Webb finds ice worlds on edge of our solar system that aren’t dead yet

The Kuiper Belt is a donut-shaped region that surrounds most of our solar system. This region is known as the home of Pluto, a dwarf planet that was originally considered one of the nine planets in our solar system. Not much is known about the Kuiper Belt other than that it’s full of “dead” objects. Now, though, Webb has discovered new ice worlds that don’t appear to be dead after all.

Curious to learn more about the Kuiper Belt and its icy inhabitants, astronomers pointed the James Webb space telescope at the belt. Instead of finding icy, lifeless objects as they had originally expected, though, the astronomers found some “interesting signs of hot times in cool places,” one of the researchers shared in a statement (via Mashable).

To get a better idea of what they were looking at, the researchers pointed the Webb telescope at two of the largest objects in the Kuiper Belt: Eris and Makemake. For decades, astronomers have believed that the objects within the Kuiper Belt were preserved relics of the early solar system. However, these new Webb observations of these icy worlds present evidence that suggests otherwise.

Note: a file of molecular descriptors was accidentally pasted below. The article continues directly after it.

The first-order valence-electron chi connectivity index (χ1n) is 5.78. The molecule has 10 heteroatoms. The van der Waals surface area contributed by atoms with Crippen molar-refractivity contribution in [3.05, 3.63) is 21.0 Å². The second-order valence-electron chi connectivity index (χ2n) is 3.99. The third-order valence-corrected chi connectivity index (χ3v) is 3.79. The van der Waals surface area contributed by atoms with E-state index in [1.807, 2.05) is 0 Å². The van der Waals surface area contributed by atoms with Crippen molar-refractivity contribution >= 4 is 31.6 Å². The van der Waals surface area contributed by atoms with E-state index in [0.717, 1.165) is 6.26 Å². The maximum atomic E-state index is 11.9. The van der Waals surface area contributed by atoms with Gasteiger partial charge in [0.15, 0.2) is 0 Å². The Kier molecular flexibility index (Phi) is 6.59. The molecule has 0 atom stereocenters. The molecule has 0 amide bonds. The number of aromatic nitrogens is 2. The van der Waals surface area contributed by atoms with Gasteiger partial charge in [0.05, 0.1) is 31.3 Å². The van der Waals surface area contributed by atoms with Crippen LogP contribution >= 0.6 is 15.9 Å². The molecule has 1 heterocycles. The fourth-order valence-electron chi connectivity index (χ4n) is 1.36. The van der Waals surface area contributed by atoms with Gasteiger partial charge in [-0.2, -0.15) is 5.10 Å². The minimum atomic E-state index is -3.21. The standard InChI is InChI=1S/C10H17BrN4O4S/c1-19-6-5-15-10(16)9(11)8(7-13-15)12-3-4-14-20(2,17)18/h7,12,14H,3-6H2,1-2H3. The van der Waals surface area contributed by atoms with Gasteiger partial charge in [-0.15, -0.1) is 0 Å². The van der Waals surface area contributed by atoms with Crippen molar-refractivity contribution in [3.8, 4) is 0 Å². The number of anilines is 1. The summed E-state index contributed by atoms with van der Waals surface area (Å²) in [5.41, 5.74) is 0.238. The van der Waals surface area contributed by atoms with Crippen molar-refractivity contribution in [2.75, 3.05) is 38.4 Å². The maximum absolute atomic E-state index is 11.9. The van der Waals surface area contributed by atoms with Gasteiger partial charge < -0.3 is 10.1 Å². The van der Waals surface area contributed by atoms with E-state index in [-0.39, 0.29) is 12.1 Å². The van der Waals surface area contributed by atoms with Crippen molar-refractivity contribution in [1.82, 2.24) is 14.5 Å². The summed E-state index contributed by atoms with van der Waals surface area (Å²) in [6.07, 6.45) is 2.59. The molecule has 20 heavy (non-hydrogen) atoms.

NASA New Horizons probeImage source: edobric / Adobe

They found that the frozen methane found on the surfaces of Eris and Makemake was more recently “cooked up” than expected. This suggests that there would be hot interiors underneath the icy crusts of Eris and Makemake, interiors capable of propelling liquids and gases to the surface of these icy worlds.

It’s an intriguing discovery that could point toward potential sources of liquid water beneath the icy surfaces of Eris and Makemake. NASA’s New Horizons mission has helped us learn a lot more about Pluto, and future missions to these areas could teach us more about Makemake and Eris themselves.

Until then, all we have to work off of is the data that James Webb captures of these ice worlds, and it paints a very intriguing picture that undoubtedly has astronomers chomping at the bit for a chance to explore them more in-depth.